Introduction and Addendum
Inventory & Projection Methodology
The inventory was calculated using the Clean Air and Climate Protection (CACP) software developed by ICLEI. The CACP software is an emissions-management tool that allows the user to track electricity and natural gas consumption, vehicle miles traveled, and solid waste tonnages. The software then converts the data into quantified GHG emissions.
Generating this emissions inventory required the collection of information from a variety of sources, including the Pacific Gas and Electric Company (PG&E), the California Public Road Data—Highway Performance Monitoring System, the California Integrated Waste Management Board, the City of Chico, and Butte County Solid Waste Management.
Once the inventory baseline was established, it became possible to project future emissions levels. That forecast, known as a “Business as Usual” Emissions Scenario, represents a critical tool for gauging the extent of actions necessary to reduce emissions to target levels. The scenario assumes that all emissionsproducing activities continue at the same level as in 2005, with no action taken to mitigate emissions. It also takes into account population growth and the associated increase of GHG emissions.
Chico’s community-wide emissions levels were projected through the year 2020 based on growth rates for five emissions sectors:
- Commercial Energy Consumption
- Residential Energy Consumption
- Industrial Energy Consumption
Each sector has a different relative overall contribution to emissions levels, and each has a slightly different growth rate.
A copy of the complete Inventory is attached to this document.
Adjustments to Original Inventory and Projections
Revised 2005 Baseline Emissions
After making the necessary emissions-factor adjustments, the baseline emission level was revised to 516,869 MtCO2e. The inventory found 64% of the emissions came from the transportation sector, 16% from commercial energy consumption, 14% from residential energy consumption, 5% from solid waste sent to the landfill, and less than 1% from industrial energy consumption. Given a population of 94,887 in 2005, the annual per capita emissions generated during the base year translated to approximately 5.45 MtCO2e per person.
Energy Emission Factor Revision
The basic process of an emissions inventory comprises identifying the activities that generate emissions, quantifying the scale on which they are occurring, and converting those aggregated impacts into a measurement of GHG emissions. That final conversion is made using what is known as an emissions factor: a coefficient that represents the per-unit emissions generated by an activity.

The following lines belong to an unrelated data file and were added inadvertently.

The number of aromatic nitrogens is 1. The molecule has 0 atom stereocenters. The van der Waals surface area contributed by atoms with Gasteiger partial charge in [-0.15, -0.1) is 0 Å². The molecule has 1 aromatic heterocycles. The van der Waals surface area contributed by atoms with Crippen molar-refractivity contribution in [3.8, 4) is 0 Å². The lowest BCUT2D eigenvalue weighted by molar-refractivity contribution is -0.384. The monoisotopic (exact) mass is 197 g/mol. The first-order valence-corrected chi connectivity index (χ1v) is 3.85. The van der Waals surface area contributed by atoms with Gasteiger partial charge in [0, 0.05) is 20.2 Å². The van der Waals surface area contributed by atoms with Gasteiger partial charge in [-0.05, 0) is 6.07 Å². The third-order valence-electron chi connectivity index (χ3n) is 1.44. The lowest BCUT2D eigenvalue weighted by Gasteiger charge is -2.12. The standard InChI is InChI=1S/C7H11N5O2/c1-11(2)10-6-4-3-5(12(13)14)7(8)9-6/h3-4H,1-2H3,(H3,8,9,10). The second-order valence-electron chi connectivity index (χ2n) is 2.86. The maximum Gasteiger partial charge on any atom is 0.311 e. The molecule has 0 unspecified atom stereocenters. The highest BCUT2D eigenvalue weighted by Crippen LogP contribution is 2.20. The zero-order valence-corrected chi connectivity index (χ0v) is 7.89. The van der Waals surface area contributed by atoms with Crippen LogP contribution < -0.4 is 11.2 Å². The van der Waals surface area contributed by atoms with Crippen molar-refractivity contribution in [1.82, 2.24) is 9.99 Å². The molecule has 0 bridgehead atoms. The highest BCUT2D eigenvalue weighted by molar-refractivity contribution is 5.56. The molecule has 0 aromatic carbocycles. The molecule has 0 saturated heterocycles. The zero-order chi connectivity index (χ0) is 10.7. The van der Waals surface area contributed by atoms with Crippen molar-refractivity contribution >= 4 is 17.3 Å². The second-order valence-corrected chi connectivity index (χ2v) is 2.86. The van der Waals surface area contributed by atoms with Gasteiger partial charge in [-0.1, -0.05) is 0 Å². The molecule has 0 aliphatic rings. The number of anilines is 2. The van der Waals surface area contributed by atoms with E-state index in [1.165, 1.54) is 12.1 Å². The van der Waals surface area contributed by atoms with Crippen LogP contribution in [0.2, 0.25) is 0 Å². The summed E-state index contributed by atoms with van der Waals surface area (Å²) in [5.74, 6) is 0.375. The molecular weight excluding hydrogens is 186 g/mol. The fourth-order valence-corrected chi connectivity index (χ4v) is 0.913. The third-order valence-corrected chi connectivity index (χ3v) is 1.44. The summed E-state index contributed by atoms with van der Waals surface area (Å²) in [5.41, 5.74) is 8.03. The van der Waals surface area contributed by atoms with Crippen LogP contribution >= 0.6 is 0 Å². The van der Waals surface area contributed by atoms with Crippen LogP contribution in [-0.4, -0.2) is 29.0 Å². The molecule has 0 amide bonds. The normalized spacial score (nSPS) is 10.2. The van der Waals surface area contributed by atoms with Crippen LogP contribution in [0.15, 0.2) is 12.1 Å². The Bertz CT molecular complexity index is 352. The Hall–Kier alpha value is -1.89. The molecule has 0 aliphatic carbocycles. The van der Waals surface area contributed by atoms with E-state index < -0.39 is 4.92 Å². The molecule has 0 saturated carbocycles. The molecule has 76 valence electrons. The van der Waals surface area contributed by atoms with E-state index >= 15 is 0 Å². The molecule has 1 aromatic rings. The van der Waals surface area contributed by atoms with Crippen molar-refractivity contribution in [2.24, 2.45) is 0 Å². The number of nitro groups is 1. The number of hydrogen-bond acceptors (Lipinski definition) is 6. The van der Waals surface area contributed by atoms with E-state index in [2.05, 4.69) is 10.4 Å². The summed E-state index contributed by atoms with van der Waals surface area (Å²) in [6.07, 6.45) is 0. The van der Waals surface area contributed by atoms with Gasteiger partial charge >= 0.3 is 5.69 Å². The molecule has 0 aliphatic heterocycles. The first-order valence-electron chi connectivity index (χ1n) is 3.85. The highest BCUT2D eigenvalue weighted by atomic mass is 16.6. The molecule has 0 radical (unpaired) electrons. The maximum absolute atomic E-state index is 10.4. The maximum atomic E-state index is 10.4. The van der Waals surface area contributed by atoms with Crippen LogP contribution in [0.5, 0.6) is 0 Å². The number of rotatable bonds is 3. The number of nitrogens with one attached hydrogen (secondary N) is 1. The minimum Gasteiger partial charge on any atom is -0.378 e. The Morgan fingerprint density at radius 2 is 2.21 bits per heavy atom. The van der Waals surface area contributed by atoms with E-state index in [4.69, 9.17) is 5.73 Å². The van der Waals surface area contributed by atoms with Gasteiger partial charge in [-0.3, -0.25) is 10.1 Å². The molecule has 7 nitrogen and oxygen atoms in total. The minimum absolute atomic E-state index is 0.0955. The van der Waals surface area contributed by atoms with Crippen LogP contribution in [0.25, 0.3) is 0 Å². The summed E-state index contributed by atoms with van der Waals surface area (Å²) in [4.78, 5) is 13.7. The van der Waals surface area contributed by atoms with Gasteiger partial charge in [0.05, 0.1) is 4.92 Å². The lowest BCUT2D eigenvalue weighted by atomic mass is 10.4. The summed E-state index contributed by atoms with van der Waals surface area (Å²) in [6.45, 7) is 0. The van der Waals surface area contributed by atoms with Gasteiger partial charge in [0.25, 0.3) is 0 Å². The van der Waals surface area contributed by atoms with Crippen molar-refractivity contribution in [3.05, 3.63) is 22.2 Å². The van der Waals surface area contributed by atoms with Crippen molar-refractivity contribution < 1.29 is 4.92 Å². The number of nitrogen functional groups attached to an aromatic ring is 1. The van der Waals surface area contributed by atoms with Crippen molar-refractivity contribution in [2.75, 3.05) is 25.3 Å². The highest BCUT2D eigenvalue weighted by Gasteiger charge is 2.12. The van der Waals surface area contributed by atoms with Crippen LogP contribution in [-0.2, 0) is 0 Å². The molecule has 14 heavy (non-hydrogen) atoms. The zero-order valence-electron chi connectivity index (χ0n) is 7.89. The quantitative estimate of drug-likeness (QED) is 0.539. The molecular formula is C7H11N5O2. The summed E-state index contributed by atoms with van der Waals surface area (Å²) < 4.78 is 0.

The emissions factor for energy consumption that had been used in the original inventory was based on an average of several utility companies in the Pacific Northwest region; this was the default calculation in the CACP software. The Chico community, however, is primarily served by only one energy utility, Pacific Gas and Electric (PG&E). Many of the other utilities included in the default average had “dirtier” grid mixes than PG&E in terms of GHG emissions, due in part to PG&E’s expansive hydroelectric generation.
Using the default average resulted in an over-inflated emissions impact from the consumption of energy by the Chico community. Subsequently, City staff received energy-generation figures from PG&E and calculated an emissions factor specific to the Chico area. City staff adjusted the baseline emissions levels accordingly.
Growth Projection Revisions
Part of the inventory process involved projecting future growth by looking at five growth factors, one for each sector — solid waste, transportation and residential, commercial and industrial energy use. The original GHG Emissions Inventory used the best available default growth averages available at that time to project the “Business as Usual” 2020 emissions.
Shortly after the inventory was completed, the city began updating its General Plan. The Climate Action Plan is a companion document to the General Plan Update (GPU); thus, the future emissions projections were recast based on the residential, commercial and industrial growth rates used in the GPU, rather than the default averages initially in the inventory.
The results that follow are projections in line with the GPU. The five adjusted growth rates used to project future emissions levels average out to an overall growth rate of just over 2% per year. This is consistent with the historical trend of roughly 2% annual population growth for Chico. At this rate, emissions for the community of the Greater Chico urban area are projected to increase to a level of 698,006 MtCO2e by the year 2020. The emission and growth adjustment factors used to revise the GHG inventory are depicted in the following tables: